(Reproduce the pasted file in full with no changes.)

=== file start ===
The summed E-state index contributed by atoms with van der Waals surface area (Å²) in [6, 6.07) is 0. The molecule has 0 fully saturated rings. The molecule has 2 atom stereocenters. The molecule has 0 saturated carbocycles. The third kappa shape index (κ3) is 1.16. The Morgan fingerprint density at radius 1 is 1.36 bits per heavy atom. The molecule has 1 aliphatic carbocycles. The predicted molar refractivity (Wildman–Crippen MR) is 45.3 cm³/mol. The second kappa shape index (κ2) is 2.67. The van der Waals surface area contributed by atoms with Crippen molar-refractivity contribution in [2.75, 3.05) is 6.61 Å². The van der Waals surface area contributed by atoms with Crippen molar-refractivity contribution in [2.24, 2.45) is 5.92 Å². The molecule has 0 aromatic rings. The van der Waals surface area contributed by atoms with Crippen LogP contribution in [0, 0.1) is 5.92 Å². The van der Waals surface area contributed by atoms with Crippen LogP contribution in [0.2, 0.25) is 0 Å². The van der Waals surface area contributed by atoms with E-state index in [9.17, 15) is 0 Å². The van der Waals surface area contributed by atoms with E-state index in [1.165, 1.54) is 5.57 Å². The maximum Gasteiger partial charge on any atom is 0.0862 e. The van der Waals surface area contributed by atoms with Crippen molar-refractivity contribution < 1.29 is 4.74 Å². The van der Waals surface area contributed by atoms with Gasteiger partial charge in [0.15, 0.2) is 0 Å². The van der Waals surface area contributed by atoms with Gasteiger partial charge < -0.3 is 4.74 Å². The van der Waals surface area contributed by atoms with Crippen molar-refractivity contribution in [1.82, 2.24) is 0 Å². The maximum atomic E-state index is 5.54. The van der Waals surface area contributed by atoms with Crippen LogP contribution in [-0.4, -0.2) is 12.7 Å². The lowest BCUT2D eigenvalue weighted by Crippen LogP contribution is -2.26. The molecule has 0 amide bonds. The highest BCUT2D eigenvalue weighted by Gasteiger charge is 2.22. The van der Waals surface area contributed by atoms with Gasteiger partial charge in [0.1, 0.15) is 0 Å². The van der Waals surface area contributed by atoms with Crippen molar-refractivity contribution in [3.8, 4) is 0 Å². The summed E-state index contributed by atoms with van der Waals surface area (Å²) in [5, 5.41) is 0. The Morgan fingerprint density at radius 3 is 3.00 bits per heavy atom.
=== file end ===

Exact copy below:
The summed E-state index contributed by atoms with van der Waals surface area (Å²) in [6, 6.07) is 0. The molecule has 0 fully saturated rings. The molecule has 2 atom stereocenters. The molecule has 0 saturated carbocycles. The third kappa shape index (κ3) is 1.16. The Morgan fingerprint density at radius 1 is 1.36 bits per heavy atom. The molecule has 1 aliphatic carbocycles. The predicted molar refractivity (Wildman–Crippen MR) is 45.3 cm³/mol. The second kappa shape index (κ2) is 2.67. The van der Waals surface area contributed by atoms with Crippen molar-refractivity contribution in [2.75, 3.05) is 6.61 Å². The van der Waals surface area contributed by atoms with Crippen molar-refractivity contribution in [2.24, 2.45) is 5.92 Å². The molecule has 0 aromatic rings. The van der Waals surface area contributed by atoms with Crippen LogP contribution in [0, 0.1) is 5.92 Å². The van der Waals surface area contributed by atoms with Crippen LogP contribution in [0.2, 0.25) is 0 Å². The van der Waals surface area contributed by atoms with E-state index in [9.17, 15) is 0 Å². The van der Waals surface area contributed by atoms with E-state index in [1.165, 1.54) is 5.57 Å². The maximum Gasteiger partial charge on any atom is 0.0862 e. The van der Waals surface area contributed by atoms with Crippen molar-refractivity contribution < 1.29 is 4.74 Å². The van der Waals surface area contributed by atoms with Gasteiger partial charge in [0.15, 0.2) is 0 Å². The van der Waals surface area contributed by atoms with Gasteiger partial charge < -0.3 is 4.74 Å². The van der Waals surface area contributed by atoms with Crippen molar-refractivity contribution in [1.82, 2.24) is 0 Å². The maximum atomic E-state index is 5.54. The van der Waals surface area contributed by atoms with Crippen LogP contribution in [-0.4, -0.2) is 12.7 Å². The lowest BCUT2D eigenvalue weighted by Crippen LogP contribution is -2.26. The molecule has 0 amide bonds. The highest BCUT2D eigenvalue weighted by Gasteiger charge is 2.22. The van der Waals surface area contributed by atoms with Gasteiger partial charge in [0.1, 0.15) is 0 Å². The van der Waals surface area contributed by atoms with Crippen molar-refractivity contribution in [3.8, 4) is 0 Å². The summed E-state index contributed by atoms with van der Waals surface area (Å²) in [5, 5.41) is 0. The Morgan fingerprint density at radius 3 is 3.00 bits per heavy atom.